Hull’s leading beer festival has attracted a record attendance to Hull’s historic Holy Trinity Church.
And the success of the Hull Real Ale and Cider Festival has given a further boost to plans to transform England’s largest parish church.
More than 4,000 people enjoyed the festival – up by 1,000 on last year – with drinkers queuing to enter the church throughout the three-day event. The festival raised £5,000 to be split between church funds and the £4.5m regeneration project.
Holy Trinity Pioneer Minister the Reverend Matt Woodcock said there was a wonderful atmosphere throughout the event, with real ale fans enjoying a sociable drink within magnificent surroundings.
Rev Woodcock said: “This was the fourth time Holy Trinity has hosted the festival and it was undoubtedly the biggest and best yet.
“There was a fantastic, friendly atmosphere, with drinkers enjoying great beer and company surrounded by 700 years of history and heritage.
“People were queuing to come in from the start on all three days and we were up to our legally permitted capacity for most of the time. That meant people had to queue to get in, but we want to thank everyone for being so patient and understanding.
“We are now planning to review our licensing options to enable even more people to enjoy future festivals and experience this amazing place.”
Many visitors to the church took time to find out more about the church’s ambitious development project, which will enable Holy Trinity to replace outdated and inadequate facilities; enhance its extraordinary heritage; become much more accessible to the community; and host an even wider range of cultural and social events.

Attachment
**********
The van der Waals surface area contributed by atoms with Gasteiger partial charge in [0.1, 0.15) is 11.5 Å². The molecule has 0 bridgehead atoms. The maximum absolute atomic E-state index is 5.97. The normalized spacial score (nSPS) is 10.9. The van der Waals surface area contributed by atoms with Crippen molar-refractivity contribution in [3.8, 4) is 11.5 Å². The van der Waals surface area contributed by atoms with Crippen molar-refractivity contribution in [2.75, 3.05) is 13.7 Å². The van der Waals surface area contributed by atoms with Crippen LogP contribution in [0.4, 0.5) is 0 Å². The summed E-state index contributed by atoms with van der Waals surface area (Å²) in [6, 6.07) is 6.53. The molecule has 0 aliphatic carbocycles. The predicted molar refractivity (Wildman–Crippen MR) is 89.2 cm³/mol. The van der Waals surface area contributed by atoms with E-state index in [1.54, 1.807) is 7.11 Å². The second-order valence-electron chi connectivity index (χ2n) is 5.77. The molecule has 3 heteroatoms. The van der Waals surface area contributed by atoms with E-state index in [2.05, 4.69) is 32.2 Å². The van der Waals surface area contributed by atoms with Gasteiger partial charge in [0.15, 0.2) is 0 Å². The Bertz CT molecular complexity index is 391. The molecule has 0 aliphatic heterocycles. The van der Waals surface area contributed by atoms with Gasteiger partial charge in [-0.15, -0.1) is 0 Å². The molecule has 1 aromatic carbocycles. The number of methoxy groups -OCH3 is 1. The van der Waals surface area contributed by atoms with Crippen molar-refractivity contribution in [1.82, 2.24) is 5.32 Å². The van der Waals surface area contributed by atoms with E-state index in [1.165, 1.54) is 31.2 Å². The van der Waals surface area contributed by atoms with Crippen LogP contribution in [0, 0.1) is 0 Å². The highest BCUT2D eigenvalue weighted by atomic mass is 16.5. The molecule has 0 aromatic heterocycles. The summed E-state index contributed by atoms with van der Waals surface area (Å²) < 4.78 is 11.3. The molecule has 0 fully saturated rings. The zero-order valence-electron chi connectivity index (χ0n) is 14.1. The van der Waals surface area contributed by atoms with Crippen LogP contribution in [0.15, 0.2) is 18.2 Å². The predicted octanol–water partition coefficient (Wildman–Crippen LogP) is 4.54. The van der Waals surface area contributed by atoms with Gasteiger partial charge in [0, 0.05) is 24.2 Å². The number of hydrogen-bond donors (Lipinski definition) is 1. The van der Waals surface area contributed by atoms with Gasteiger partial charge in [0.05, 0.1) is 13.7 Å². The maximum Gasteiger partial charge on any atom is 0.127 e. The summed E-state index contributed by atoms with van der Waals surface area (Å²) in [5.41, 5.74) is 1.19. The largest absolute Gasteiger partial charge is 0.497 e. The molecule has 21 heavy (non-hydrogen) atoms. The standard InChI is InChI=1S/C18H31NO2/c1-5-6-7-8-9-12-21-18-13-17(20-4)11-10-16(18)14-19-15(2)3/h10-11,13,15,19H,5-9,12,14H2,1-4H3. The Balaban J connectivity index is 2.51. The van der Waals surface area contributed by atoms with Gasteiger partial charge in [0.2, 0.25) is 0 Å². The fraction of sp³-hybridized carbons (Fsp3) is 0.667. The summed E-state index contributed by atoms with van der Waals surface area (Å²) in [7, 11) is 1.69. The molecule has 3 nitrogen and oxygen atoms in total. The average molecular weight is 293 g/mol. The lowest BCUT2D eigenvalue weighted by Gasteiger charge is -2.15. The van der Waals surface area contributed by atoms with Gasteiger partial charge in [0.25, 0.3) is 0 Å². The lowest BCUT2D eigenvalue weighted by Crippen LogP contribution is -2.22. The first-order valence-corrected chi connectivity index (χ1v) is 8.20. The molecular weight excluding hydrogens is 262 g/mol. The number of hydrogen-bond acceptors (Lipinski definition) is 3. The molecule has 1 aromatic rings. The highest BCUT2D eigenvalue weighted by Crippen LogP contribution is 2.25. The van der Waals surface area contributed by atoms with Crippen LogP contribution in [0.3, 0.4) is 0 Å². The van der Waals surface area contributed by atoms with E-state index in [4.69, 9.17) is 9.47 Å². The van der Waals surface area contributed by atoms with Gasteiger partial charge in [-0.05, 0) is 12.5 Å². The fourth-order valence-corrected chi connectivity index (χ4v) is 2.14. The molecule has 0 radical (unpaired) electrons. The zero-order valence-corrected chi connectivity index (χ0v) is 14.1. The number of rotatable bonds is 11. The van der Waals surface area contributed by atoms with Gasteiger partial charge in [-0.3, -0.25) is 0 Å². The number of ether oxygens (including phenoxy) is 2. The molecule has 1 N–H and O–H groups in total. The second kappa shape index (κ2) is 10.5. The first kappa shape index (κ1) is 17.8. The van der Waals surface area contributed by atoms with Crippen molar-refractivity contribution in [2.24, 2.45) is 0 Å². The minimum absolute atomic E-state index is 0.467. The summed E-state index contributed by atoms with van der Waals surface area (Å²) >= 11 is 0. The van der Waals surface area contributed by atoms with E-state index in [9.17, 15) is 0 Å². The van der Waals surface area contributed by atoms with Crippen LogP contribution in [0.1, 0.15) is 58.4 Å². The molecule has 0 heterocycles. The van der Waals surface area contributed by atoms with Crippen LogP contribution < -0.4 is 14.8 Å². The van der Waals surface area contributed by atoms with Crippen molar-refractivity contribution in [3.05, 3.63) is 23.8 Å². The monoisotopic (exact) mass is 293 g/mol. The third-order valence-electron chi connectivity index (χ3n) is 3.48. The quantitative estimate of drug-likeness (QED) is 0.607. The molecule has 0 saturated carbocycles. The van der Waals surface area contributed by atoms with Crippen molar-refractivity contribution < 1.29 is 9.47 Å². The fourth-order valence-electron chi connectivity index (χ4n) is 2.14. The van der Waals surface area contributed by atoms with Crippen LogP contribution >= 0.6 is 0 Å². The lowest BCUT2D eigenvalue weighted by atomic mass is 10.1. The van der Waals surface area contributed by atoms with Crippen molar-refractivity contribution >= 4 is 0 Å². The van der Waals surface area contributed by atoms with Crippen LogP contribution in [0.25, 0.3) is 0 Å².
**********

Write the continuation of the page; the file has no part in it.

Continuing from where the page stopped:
Dozens of drinkers also joined in the “Raise a Glass” social media campaign promoting the development project, by posting pictures of them toasting the plans for Holy Trinity. Many more signed a Pledge of Support for the plans and donated beer tokens to the regeneration fund.
Rev Woodcock added: “We’re delighted and really encouraged by the overwhelming support we received for our vision for Holy Trinity’s future. People could really see how our plans will enable us to open up our doors to the community for a huge range of events and bring so many more people into the church.”
The festival is run by the Hull and East Yorkshire branch of the Campaign for Real Ale (CAMRA). CAMRA branch Chairman and festival organiser Stewart Campbell said: “This year’s festival was the best yet. Holy Trinity is a wonderful building and is simply a perfect venue for the festival.”
The planned changes at Holy Trinity will open up new income streams to secure a long-term sustainable future for Holy Trinity as a vibrant and welcoming place of worship and community use.
They include the creation of an open, flexible space within the church for Christian worship, as well as banquets, concerts and cultural events, and the addition of a high-quality café. The churchyard and Trinity Square will also become a seamless, piazza-style public space as the centrepiece of regeneration of Hull’s Old Town.